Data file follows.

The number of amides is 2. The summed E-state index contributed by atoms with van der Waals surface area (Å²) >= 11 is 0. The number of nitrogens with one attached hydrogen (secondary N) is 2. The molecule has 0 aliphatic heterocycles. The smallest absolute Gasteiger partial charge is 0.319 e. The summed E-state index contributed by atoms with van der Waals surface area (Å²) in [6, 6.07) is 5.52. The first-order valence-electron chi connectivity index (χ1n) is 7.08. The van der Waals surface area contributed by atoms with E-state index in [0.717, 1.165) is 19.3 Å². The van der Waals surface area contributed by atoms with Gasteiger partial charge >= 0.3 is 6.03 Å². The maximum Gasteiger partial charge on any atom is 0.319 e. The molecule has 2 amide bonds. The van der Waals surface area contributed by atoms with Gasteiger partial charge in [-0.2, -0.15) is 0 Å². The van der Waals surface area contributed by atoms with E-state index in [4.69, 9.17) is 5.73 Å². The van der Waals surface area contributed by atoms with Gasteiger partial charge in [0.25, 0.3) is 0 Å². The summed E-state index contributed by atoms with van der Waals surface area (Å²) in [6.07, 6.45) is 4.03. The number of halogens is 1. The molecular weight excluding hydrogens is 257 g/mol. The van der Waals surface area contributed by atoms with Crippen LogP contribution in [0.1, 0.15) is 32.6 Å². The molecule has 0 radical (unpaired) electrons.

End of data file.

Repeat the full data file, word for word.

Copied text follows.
The number of amides is 2. The summed E-state index contributed by atoms with van der Waals surface area (Å²) >= 11 is 0. The number of nitrogens with one attached hydrogen (secondary N) is 2. The molecule has 0 aliphatic heterocycles. The smallest absolute Gasteiger partial charge is 0.319 e. The summed E-state index contributed by atoms with van der Waals surface area (Å²) in [6, 6.07) is 5.52. The first-order valence-electron chi connectivity index (χ1n) is 7.08. The van der Waals surface area contributed by atoms with E-state index in [0.717, 1.165) is 19.3 Å². The van der Waals surface area contributed by atoms with Gasteiger partial charge >= 0.3 is 6.03 Å². The maximum Gasteiger partial charge on any atom is 0.319 e. The molecule has 2 amide bonds. The van der Waals surface area contributed by atoms with Gasteiger partial charge in [-0.2, -0.15) is 0 Å². The van der Waals surface area contributed by atoms with E-state index in [4.69, 9.17) is 5.73 Å². The van der Waals surface area contributed by atoms with Gasteiger partial charge in [0.25, 0.3) is 0 Å². The summed E-state index contributed by atoms with van der Waals surface area (Å²) in [6.07, 6.45) is 4.03. The number of halogens is 1. The molecular weight excluding hydrogens is 257 g/mol. The van der Waals surface area contributed by atoms with Crippen LogP contribution in [0.1, 0.15) is 32.6 Å². The molecule has 0 radical (unpaired) electrons.